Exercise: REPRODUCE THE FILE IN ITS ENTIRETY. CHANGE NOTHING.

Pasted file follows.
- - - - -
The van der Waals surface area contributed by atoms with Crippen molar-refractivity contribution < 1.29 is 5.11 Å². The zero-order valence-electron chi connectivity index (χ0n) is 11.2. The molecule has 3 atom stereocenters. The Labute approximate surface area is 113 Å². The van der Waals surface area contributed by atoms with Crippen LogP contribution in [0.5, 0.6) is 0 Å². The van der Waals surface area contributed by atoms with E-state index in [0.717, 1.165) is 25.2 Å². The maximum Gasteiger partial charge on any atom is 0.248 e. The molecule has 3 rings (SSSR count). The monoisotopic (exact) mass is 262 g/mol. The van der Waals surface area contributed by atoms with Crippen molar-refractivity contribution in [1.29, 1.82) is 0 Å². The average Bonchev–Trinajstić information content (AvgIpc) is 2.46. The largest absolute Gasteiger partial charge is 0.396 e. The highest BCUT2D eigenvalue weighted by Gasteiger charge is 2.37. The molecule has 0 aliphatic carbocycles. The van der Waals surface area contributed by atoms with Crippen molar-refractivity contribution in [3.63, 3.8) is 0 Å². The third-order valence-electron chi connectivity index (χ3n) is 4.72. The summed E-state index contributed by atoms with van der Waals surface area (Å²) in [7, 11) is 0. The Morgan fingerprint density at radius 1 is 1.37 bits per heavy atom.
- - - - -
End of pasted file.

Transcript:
The van der Waals surface area contributed by atoms with Crippen molar-refractivity contribution < 1.29 is 5.11 Å². The zero-order valence-electron chi connectivity index (χ0n) is 11.2. The molecule has 3 atom stereocenters. The Labute approximate surface area is 113 Å². The van der Waals surface area contributed by atoms with Crippen LogP contribution in [0.5, 0.6) is 0 Å². The van der Waals surface area contributed by atoms with E-state index in [0.717, 1.165) is 25.2 Å². The maximum Gasteiger partial charge on any atom is 0.248 e. The molecule has 3 rings (SSSR count). The monoisotopic (exact) mass is 262 g/mol. The van der Waals surface area contributed by atoms with Crippen molar-refractivity contribution in [1.29, 1.82) is 0 Å². The average Bonchev–Trinajstić information content (AvgIpc) is 2.46. The largest absolute Gasteiger partial charge is 0.396 e. The highest BCUT2D eigenvalue weighted by Gasteiger charge is 2.37. The molecule has 0 aliphatic carbocycles. The van der Waals surface area contributed by atoms with Crippen molar-refractivity contribution in [3.63, 3.8) is 0 Å². The third-order valence-electron chi connectivity index (χ3n) is 4.72. The summed E-state index contributed by atoms with van der Waals surface area (Å²) in [7, 11) is 0. The Morgan fingerprint density at radius 1 is 1.37 bits per heavy atom.